"The pen is mightier than the sword." For nearly a decade, Brahm has used newspaper articles, magazines and authored over 20 books to explain current affairs, reshape stalled negotiations, and provide a communication platform to Asian leaders and policymakers. His writings reveal underlying central challenges facing Asia over the past decades.

Forced out of Tts Shell

Written by Laurence Brahm - Published by South China Morning Post on 02/28/2006

In the decade ahead, dependency on energy imports will decisively drive China’s foreign-policy strategy. In turn, energy supplies have become the biggest risk and potential wild card in projecting the nation’s growth and stability.

From 2001 to 2004, China’s energy consumption rose at a yearly average of almost 10 per cent, hitting 15 per cent in 2004. While last year’s figures have yet to be published, expect the pattern to continue: China’s average annual growth in energy consumption is outpacing both its gross domestic product and industrial development.

This reliance on energy imports will force China to adopt a more active foreign-policy strategy, markedly different from the past approach of taoguang yanghui – or, keeping out of the limelight and avoiding conflict. That policy of avoidance was initiated by former leader Deng Xiaoping in the 1980s, when the mainland needed time and space to strengthen its internal economic development. Beijing’s foreign policy in the 1980s and 1990s focused on securing foreign inbound investment, as former president Jiang Zemin maintained Deng’s policy. Energy imports were not yet such a visible problem.

The invasion of Iraq has changed the situation. Beijing’s initial low-key reaction to it seemed out of touch. Newly inaugurated Premier Wen Jiabao spoke insistently about the United Nations serving as the appropriate channel for solving international conflicts, even as rockets from unilateralist crusaders pummeled Baghdad. Many diplomatic observers speculated about China’s inability to take a stance on the international scene, wondering if it was ducking its responsibility out of economic self-interest. Now economic self-interest is changing that.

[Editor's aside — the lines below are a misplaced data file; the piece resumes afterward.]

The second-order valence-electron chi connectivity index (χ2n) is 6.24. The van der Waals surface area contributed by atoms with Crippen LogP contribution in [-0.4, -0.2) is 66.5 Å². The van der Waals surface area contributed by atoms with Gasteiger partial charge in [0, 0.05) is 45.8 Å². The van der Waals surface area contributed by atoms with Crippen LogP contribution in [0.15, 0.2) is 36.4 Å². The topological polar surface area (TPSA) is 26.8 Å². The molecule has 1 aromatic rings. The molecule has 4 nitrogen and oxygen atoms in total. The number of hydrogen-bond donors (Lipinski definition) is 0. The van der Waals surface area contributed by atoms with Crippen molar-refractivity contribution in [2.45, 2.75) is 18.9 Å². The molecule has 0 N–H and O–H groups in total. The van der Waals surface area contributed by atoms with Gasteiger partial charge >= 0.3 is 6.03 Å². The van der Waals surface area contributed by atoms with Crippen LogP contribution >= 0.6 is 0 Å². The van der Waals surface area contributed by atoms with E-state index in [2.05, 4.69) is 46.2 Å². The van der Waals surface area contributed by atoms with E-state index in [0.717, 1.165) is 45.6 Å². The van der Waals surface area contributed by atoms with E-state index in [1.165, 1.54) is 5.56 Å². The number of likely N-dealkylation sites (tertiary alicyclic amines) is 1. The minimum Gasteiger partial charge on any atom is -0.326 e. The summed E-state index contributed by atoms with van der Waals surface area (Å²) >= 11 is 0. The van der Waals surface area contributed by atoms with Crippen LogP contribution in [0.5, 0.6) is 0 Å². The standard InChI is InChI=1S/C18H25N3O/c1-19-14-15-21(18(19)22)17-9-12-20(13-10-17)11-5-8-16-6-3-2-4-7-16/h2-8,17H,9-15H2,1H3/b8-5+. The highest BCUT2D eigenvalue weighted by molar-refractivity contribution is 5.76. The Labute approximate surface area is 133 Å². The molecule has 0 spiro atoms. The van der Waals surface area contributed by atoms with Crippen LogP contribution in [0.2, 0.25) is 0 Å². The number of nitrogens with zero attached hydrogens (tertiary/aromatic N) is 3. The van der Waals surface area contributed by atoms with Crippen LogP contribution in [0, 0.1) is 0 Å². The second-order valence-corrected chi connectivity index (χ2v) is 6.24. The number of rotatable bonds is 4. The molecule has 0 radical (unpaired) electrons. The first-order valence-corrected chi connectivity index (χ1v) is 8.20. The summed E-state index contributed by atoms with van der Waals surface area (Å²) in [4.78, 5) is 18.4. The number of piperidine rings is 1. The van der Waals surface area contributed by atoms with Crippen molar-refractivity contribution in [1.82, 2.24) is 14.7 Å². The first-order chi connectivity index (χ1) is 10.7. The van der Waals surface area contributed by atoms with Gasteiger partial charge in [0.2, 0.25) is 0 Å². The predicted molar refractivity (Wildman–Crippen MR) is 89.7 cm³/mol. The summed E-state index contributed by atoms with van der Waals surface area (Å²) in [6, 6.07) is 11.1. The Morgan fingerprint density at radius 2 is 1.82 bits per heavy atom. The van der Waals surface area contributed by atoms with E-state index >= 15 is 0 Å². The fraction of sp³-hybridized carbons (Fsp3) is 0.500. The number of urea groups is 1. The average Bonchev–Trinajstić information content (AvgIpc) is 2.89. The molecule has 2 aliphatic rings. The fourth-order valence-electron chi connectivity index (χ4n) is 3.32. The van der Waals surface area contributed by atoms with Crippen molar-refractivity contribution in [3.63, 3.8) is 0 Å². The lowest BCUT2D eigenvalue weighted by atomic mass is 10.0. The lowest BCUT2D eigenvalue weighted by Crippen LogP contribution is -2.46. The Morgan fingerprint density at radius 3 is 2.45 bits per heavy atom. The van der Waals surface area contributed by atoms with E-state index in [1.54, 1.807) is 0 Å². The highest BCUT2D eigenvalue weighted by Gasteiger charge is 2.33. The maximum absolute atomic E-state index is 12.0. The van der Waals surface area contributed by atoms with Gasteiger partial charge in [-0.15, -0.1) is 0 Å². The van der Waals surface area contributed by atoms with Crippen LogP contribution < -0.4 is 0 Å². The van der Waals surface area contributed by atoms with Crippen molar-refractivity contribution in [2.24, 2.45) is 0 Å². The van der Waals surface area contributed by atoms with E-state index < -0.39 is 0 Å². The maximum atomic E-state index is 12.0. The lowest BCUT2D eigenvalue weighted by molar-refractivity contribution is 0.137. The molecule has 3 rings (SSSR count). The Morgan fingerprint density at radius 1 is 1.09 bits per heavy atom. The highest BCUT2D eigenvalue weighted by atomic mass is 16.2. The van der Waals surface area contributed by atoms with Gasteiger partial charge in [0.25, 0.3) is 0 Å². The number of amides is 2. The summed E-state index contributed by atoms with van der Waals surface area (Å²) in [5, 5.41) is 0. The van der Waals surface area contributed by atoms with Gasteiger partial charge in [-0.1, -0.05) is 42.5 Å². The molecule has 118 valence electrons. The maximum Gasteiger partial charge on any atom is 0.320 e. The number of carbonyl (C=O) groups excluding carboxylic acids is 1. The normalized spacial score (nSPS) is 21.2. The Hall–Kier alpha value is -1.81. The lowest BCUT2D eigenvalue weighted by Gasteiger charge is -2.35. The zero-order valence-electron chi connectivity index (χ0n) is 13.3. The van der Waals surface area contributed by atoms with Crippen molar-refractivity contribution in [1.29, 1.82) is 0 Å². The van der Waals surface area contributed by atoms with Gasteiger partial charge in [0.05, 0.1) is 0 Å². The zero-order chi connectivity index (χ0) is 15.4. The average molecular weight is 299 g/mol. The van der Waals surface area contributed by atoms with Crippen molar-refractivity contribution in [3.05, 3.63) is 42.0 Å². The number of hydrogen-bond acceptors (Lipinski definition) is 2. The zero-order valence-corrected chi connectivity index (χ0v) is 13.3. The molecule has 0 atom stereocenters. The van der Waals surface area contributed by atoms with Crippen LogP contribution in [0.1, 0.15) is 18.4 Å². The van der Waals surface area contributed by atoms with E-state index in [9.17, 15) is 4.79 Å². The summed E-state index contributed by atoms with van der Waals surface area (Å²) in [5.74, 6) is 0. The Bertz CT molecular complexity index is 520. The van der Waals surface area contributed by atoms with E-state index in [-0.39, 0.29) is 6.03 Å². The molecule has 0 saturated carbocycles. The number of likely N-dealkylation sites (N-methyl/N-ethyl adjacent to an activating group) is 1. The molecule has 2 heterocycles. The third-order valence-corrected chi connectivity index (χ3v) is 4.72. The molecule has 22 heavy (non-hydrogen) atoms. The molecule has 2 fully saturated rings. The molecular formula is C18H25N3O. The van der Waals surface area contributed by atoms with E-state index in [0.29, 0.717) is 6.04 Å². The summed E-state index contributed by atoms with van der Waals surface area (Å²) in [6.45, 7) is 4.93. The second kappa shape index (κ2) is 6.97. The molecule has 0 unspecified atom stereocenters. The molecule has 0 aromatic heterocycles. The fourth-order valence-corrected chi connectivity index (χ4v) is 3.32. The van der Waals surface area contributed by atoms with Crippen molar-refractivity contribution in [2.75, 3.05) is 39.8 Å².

We can expect two characteristics to emerge. First, Beijing will quickly develop close relations with energy-producing nations. Second, it will reluctantly find itself drawn into multilateral diplomatic efforts to avert crises that are being instigated by more aggressive powers.

A new emphasis will be placed on ties with nations that were overlooked during the Deng-Jiang years. Closer relations will be sought through stronger economic cooperation and other measures, in regions including Latin America, Central Asia and the Middle East. The process has already begun: witness Beijing’s new strengthening of connections with Venezuela and Bolivia because of their oil and natural gas.

The new strategy will inevitably involve China in social and political issues in other regions, including questions of economic reform and sustainable development. It will become involved in shoring up the stability of other nations to ensure its own security. It may find itself funding other nation’s social relief, economic development and even political institution-building.

Beijing will be forced out of its head-in-the-sand view of the world, and become assertive in preventing international conflicts elsewhere. It may become a peace broker in volatile regions such as the Middle East, Southeast Asia and Central Asia, to safeguard energy supplies. Iran is the most obvious immediate challenge. Oil makes up a large proportion of the US$10 billion annual China-Iran trade. Under new commitments by Beijing to purchase 10 million tonnes of liquefied natural gas over the next 25 years, that trade is expected to leap to US$100 billion a year.

If a certain country is contemplating a unilateral military attack against Iran’s nuclear energy facilities, it will severely affect China’s energy supplies. This gives Beijing a vested interest in promoting peace in the Middle East.

In many respects, it is in a unique position to broker dialogue. North Korea is the first real example where it has risen to play this role. Will Iran be the next test?

Laurence Brahm is a global activist, international mediator, political columnist and author. He is the leading advocate of a fresh development paradigm - The Himalayan Consensus - an innovative approach to development.

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